This course aims to provide students with an introduction to the history and central themes of computer security, from its 1970s foundations to some current research topics, with a theme of how to defend cloud-based systems against capable motivated opponents. The course considers first local computer systems and then distributed systems; however, we will rapidly discover that this is an artificial distinction that only becomes more awkward as we enter the current period. Throughout the course, we will consider proposed systems along with the adversarial research intended to identify gaps and vulnerabilities.

  • Computer Vision (L248) – Prof John Daugman, Dr Christopher Town, Dr Marwa Mahmoud – 18 h

    Lectures for this module are borrowed from the undergraduate CST Part II Computer Vision. MPhil students undertake practical exercises and a mini-project in Lent Term. The module aims to introduce the principles, models and applications of computer vision. The course will cover image structure, projection, stereo vision, and the interpretation of visual motion. It will be illustrated with case studies of industrial (robotic) applications of computer vision, including visual navigation for autonomous robots, robot hand-eye coordination and novel man-machine interfaces. There is no written examination for MPhil students. It is not a double module.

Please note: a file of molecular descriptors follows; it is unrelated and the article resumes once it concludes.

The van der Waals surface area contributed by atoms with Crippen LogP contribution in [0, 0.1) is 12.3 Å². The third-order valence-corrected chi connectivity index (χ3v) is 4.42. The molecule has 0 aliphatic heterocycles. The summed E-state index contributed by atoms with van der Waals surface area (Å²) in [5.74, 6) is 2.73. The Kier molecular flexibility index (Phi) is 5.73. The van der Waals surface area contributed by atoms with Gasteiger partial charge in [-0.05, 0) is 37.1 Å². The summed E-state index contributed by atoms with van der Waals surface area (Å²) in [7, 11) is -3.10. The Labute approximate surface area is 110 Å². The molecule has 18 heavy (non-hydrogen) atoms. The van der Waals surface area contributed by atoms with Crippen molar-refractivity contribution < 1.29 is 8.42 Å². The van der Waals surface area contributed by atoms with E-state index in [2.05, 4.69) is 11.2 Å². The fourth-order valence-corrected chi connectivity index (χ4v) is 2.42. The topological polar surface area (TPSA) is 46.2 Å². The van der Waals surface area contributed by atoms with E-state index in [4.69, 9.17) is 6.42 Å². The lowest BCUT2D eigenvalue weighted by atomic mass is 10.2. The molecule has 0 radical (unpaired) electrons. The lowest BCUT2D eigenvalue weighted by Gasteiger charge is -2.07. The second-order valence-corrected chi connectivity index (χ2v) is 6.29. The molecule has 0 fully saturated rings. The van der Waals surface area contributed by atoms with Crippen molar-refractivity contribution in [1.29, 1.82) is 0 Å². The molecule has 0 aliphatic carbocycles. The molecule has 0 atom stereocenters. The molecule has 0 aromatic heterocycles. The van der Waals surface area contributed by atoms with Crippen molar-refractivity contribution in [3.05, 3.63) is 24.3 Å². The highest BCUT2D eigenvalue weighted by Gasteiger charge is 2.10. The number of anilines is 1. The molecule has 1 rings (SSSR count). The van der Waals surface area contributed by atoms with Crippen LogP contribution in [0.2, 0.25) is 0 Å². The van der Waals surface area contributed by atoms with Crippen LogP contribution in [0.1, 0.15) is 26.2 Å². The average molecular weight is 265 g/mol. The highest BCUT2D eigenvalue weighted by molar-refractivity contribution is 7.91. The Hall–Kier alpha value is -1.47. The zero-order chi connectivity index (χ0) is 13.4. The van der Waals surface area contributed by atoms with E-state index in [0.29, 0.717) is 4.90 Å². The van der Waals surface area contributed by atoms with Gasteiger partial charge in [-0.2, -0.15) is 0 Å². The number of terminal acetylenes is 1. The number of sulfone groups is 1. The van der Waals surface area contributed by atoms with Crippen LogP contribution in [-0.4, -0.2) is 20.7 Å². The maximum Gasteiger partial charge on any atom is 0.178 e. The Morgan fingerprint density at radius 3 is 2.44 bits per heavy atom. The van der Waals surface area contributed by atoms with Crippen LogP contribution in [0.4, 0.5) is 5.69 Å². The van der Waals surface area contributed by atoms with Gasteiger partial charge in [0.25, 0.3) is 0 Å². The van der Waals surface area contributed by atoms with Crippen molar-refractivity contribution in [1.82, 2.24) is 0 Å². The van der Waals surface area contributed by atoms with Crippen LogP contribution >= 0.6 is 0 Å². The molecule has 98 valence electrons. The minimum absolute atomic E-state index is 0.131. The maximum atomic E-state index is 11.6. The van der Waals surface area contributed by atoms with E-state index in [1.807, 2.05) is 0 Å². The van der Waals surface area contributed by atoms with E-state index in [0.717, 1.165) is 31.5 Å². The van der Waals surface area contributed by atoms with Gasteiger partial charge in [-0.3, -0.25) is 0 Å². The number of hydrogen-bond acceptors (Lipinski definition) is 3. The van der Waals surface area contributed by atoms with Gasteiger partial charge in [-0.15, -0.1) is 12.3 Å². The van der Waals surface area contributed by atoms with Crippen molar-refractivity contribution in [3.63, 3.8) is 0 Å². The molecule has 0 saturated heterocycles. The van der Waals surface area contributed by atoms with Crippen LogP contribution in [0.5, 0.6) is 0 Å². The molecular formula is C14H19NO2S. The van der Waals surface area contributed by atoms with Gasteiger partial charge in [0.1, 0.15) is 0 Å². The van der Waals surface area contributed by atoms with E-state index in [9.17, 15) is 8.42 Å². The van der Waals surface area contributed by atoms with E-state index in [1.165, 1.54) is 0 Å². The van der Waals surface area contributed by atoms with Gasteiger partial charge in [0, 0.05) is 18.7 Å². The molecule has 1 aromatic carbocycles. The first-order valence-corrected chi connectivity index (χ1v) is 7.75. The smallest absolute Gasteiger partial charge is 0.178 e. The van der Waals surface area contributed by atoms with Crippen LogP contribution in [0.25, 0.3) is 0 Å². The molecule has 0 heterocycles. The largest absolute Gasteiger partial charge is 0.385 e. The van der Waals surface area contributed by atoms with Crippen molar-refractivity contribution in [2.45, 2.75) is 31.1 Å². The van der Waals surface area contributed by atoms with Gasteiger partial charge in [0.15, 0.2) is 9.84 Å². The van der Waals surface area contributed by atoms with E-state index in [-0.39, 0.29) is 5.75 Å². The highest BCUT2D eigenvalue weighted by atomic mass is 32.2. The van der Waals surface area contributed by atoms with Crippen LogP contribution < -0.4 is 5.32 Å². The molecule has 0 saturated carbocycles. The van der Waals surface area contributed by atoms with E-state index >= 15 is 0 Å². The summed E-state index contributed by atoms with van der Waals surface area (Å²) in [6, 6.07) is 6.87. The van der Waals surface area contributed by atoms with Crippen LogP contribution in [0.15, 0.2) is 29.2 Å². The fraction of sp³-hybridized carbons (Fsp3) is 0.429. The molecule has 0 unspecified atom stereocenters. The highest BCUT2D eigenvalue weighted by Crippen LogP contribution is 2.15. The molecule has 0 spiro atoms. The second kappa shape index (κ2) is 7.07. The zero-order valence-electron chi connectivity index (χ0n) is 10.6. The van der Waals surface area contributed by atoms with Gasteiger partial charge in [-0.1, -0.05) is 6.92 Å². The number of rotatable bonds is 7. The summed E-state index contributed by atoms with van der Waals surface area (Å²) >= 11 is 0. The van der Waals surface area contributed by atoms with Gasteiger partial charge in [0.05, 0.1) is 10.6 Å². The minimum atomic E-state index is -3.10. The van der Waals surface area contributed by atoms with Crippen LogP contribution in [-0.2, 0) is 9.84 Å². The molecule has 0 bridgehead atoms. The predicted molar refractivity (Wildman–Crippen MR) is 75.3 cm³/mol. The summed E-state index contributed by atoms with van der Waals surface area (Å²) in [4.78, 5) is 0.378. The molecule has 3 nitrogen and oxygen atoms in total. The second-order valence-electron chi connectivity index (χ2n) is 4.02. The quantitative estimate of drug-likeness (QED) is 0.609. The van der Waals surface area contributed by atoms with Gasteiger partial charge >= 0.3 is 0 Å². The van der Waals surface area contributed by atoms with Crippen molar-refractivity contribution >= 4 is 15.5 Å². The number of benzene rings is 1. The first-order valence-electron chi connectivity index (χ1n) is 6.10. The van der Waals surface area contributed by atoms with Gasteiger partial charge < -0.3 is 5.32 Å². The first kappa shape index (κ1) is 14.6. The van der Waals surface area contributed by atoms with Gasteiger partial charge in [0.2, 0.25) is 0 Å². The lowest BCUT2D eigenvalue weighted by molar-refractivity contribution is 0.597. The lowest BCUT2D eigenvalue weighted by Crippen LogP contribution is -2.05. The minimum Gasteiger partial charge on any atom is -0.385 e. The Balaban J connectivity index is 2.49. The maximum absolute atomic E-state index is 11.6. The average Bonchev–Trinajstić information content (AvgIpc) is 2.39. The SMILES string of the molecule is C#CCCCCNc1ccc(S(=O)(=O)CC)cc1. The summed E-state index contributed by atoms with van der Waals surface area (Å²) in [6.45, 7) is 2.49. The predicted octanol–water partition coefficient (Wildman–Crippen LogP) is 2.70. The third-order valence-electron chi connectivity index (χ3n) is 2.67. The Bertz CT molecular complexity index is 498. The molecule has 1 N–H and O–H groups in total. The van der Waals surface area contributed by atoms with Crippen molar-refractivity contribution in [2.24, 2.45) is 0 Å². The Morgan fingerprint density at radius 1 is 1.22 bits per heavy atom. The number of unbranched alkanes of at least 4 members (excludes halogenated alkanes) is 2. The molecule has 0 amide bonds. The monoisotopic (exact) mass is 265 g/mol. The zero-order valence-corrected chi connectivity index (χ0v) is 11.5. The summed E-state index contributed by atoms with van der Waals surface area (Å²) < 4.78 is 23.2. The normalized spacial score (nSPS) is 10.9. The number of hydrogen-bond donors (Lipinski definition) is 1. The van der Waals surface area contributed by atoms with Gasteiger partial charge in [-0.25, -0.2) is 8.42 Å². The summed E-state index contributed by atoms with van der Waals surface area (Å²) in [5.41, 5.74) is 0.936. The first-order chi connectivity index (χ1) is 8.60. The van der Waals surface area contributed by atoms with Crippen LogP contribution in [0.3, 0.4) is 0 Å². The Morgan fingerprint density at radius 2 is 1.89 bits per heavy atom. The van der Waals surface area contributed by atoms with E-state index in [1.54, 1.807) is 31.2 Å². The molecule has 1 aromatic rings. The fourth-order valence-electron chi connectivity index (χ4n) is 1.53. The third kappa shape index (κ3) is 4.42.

• High performance networking (P51) – Prof Andrew Moore, Dr Noa Zilberman – 16 h

    This module provides an introduction to High Performance Networking. It explores both software and hardware aspects and provides the students with an opportunity to experience high performance networking design and usage first hand.

  • Machine learning for programming (P252) – Dr Andrew Rice, Miltos Allamanis, Marc Brockschmidt – 16 h

    This module investigates how machine learning techniques can be applied to the analysis and synthesis of computer programs. A variety of machine learning techniques will be covered considering different applications such as program repair, code suggestion, summarisation and comment-generation. The course is based around the implementation of machine learning tasks. For example, ‘CommentGeneration: generate a Javadoc comment for a method in a class’ or ‘VarNaming: given a piece of source code with the name of a single variable removed predict the missing name’. Module attendees will be given a list of tasks and their descriptions before the course starts and asked to rank them in order of preference. Each student will be assigned a task to implement over the course. We will suggest relevant papers to form the starting point for each project.

  • Mobile Robot Systems (L310) – Dr Amanda Prorok – 16 h